The moment your child starts conventional piano lessons, they are put into a “straitjacket” of curriculum. They will go from page to page in a standard text series, finally, theoretically, reaching the last book in the series, and therefore be ready and able to read music.
That is, if the kids ever get to the last book, because statistics are against them. 9 out of 10 kids will never make it, and it is not because they are stupid, lazy or unsuited to the piano.
Kids may benefit from a stratified, unbending method in reading and math, but the nature of music requires a much more free approach.
Look at the statistics.
- 10 out of 10 kids learn to read.
- 10 out of 10 kids can do simple math.
- 9 out of 10 kids quit piano.
What’s wrong with these numbers? Why do kids fail at piano? Is it that piano is so difficult, or the kids are untalented and lazy?
No, it’s the method of teaching. Rigid teaching works in math and reading, not in music.
So what is a strategy for kid’s piano that will work, will produce success figures better than 10%?
I would call it “freestyle” kid’s piano and here is how it works.
As prelude, I use all the old standards textbooks and carry them with me to every lesson in case there is something useful to which we can refer.
The essence of freestyle is that I do not walk in the lesson room expecting anything. I see what the child is doing, how they are feeling, find out what they might like to do. Maybe there is a song they have heard (this happens every day) and want to learn.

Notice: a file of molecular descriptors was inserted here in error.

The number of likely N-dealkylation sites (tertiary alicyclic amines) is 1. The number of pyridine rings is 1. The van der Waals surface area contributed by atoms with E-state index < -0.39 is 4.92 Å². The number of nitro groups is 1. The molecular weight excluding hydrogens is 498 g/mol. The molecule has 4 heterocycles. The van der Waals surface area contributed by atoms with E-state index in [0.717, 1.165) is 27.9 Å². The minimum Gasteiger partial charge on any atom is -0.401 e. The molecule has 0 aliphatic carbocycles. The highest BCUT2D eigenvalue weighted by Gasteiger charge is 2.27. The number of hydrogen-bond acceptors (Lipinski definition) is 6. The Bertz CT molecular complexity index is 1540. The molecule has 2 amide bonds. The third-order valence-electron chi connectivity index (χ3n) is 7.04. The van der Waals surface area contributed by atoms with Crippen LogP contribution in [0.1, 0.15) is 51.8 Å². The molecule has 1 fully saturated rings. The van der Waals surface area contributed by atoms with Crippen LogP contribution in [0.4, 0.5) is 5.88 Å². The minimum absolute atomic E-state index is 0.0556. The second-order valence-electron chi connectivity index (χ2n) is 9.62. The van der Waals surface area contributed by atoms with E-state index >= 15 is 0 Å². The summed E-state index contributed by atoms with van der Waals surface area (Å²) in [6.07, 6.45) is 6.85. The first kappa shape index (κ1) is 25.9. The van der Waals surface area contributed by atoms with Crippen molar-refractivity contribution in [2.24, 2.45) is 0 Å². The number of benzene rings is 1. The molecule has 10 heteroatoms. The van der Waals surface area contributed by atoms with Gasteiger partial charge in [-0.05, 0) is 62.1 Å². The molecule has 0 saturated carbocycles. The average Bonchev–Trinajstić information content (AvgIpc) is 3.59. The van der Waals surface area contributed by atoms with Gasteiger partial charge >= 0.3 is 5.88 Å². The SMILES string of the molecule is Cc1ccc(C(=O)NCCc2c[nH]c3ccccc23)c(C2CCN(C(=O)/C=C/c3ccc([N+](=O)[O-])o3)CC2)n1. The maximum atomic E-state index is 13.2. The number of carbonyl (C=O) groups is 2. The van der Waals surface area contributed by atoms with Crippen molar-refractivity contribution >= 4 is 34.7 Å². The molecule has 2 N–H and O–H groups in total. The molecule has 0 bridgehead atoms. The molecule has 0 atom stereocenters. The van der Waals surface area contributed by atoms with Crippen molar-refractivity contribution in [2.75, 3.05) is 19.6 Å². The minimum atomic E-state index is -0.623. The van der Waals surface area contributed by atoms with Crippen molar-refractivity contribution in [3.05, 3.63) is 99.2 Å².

I treat them like a fellow musician, not a robot student-slave.
Of course I know what the starting skills of piano are, and reading music, and look for opportunities to introduce them in a fun way.
But at first, I want the child to make music, no matter how simply.
I’d rather have a child play Twinkle, Twinkle with their index finger at their first lesson, by eye and memorized, than slog through page 1 of a text that will require 15 minutes of explanations, and then put the child in a semi-coma repeating some absurd exercise that is clearly “fake music.”
Back to “freestyle.”
We then learn a dozen songs this way, by number and eye and ear, and finally I point out that using the index finger alone is slowing them down.
Why not use two index fingers? Then, after a while, why not use the third finger, right next to the index?
At this point kids will go wild with trying different fingerings, most likely avoiding the fourth and fifth fingers which are instinctively weak.
When the smoke clears, I choose a song like Mary Had A Litttle Lamb, or Beethoven’s Ninth, in which all the fingers move to the adjacent finger, easy to understand.
Most kids get the idea of five fingers in a row. This facility may have taken five lessons.
But guess what? Now the child is ready to attempt page 1 of the standard text. Look what it took: five weeks of preparation.
What our “freestyle” approach has taught them is that:
- We’re concerned with the first five white keys.
- We use the five fingers in a row.
With those two skills in hand, you may be readier to read music, but it is really still too soon.
You need to embark on a separate study of reading music, which all your previous explorations “by number” will support, even make possible.
But before that study of rreading music, you need to spend all the time having fun, learning “precursor skills” that will make reading music easier when you get to it.
Without reading music, the child needs to first learn about fingering, chords, playing with both hands, and the general geography of the keyboard.
Kids don’t quit piano because they are lazy or stupid, they quit because they are very poorly prepared for a solid diet of reading music.
Copyright 2017 Walden Pond Press